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Tommato

OpenGL Sphere/Cylinder mapping with OpenGL

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Tommato    237
Hi All
 
I need spherical/cylindrical map for arbitrary objects (not a reflection mapping). Actually I'm calculating UV manually. If a polygon crosses UV seam or pole, then I split it into several new polygons. It works but it's a big piece of code that makes app much slower. Are there better ways with OpenGL?
 
Thanks
Tom

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blueshogun96    2264

Tbh, I don't know the exact algorithms used to do this, but I have managed to do this (at least the spherical) in OpenGL by copying some code from the DirectX 9 SDK (the older ones)  and changing the necessary features to work for OpenGL.  It's been years since I've done this so I can't remember exactly what I changed for the sphere, but it should be obvious enough IMO.

 

Here's the sphere: 

// Establish constants used in sphere generation
    DWORD dwNumSphereRings    = m_bHighTesselation ? 15 :  5;
    DWORD dwNumSphereSegments = m_bHighTesselation ? 30 : 10;
    FLOAT fDeltaRingAngle = ( D3DX_PI / dwNumSphereRings );
    FLOAT fDeltaSegAngle  = ( 2.0f * D3DX_PI / dwNumSphereSegments );

    D3DXVECTOR4 vT;
    FLOAT fScale;

    // Generate the group of rings for the sphere
    for( DWORD ring = 0; ring < (dwNumSphereRings/2); ring++ )
    {
        FLOAT r0 = sinf( (ring+0) * fDeltaRingAngle );
        FLOAT r1 = sinf( (ring+1) * fDeltaRingAngle );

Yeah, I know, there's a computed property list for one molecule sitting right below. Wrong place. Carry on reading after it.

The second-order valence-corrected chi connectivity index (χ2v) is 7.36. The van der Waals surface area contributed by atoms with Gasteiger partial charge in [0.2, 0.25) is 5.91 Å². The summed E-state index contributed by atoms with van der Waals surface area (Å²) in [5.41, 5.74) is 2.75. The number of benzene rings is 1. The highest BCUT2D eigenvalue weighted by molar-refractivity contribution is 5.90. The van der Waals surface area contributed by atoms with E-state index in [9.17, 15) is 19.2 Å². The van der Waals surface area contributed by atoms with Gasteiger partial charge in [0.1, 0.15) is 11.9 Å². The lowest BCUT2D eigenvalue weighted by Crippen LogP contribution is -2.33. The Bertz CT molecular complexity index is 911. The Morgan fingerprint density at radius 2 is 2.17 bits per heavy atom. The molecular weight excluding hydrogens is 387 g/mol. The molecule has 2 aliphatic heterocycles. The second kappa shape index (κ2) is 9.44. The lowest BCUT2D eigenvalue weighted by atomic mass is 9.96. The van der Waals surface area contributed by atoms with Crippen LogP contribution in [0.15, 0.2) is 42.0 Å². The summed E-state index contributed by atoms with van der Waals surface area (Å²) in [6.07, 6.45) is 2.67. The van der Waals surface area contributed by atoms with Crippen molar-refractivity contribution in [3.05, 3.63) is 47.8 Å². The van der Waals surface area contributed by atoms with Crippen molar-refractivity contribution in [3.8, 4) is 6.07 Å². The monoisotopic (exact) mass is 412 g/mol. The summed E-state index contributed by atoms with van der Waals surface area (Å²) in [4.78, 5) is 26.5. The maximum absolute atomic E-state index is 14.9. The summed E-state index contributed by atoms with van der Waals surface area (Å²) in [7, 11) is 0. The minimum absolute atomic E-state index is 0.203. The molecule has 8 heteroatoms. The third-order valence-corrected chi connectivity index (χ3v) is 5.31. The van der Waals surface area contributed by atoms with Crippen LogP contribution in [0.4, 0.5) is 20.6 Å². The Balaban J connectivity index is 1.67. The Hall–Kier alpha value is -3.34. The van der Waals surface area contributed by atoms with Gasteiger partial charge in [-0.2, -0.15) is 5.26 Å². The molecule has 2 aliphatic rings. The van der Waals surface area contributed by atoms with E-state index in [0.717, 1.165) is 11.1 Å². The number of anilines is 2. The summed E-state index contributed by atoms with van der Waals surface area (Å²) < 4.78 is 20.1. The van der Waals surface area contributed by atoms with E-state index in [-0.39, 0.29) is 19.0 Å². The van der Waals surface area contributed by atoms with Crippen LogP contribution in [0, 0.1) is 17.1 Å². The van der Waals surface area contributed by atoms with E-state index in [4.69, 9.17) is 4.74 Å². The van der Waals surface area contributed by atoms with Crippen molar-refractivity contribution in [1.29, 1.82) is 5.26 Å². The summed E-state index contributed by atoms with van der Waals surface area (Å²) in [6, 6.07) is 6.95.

FLOAT y0 = cosf( (ring+0) * fDeltaRingAngle );
        FLOAT y1 = cosf( (ring+1) * fDeltaRingAngle );

        // Generate the group of segments for the current ring
        for( DWORD seg = 0; seg < (dwNumSphereSegments+1); seg++ )
        {
            FLOAT x0 =  r0 * sinf( seg * fDeltaSegAngle );
            FLOAT z0 =  r0 * cosf( seg * fDeltaSegAngle );
            FLOAT x1 =  r1 * sinf( seg * fDeltaSegAngle );
            FLOAT z1 =  r1 * cosf( seg * fDeltaSegAngle );

            // Add two vertices to the strip which makes up the sphere
            // (using the transformed normal to generate texture coords)
            (*vtx).p   = (*vtx).n   = D3DXVECTOR3(x0,y0,z0);
            D3DXVec3Transform( &vT, &(*vtx).n, &matWorldView );
            fScale = 1.37f / D3DXVec4Length( &vT );
            (*vtx).tu1 = 0.5f + fScale*vT.x;
            (*vtx).tv1 = 0.5f - fScale*vT.y;
            vtx++;

            (*vtx).p   = (*vtx).n   = D3DXVECTOR3(x1,y1,z1);
            D3DXVec3Transform( &vT, &(*vtx).n, &matWorldView );
            fScale = 1.37f / D3DXVec4Length( &vT );
            (*vtx).tu1 = 0.5f + fScale*vT.x;
            (*vtx).tv1 = 0.5f - fScale*vT.y;
            vtx++;
        }
    }

 

Then draw as a triangle strip.  You'll have to use your own matrix transformation and vector length functions to do the texture coordinates, but that shouldn't be hard.

 

The cylinder is much easier.  I don't know if you want an open or closed cylinder, I've never done the latter.

for( DWORD i=0; i<50; i++ )
    {
        FLOAT theta = (2*D3DX_PI*i)/(50-1);

        pVertices[2*i+0].position = D3DXVECTOR3( sinf(theta),-1.0f, cosf(theta) );
        pVertices[2*i+0].color    = 0xffffffff;
        pVertices[2*i+0].tu       = ((FLOAT)i)/(50-1);
        pVertices[2*i+0].tv       = 1.0f;

        pVertices[2*i+1].position = D3DXVECTOR3( sinf(theta), 1.0f, cosf(theta) );
        pVertices[2*i+1].color    = 0xff808080;
        pVertices[2*i+1].tu       = ((FLOAT)i)/(50-1);
        pVertices[2*i+1].tv       = 0.0f;
    }

 

Then draw as a triangle strip.  This example uses 100 vertices btw.

 

Not sure if this helped, but I tried. smile.png

 

Shogun.

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Tommato    237

blueshougun96. thx for your reply. I've no problems with UV calculation itself, my question was about "should I do that" or, in other words. "can I avoid manual UV calcs?". An answer "no, you can't"  would be also informative for me, if so I'm doing things right

 

Thanks

Tom

Edited by Tommato

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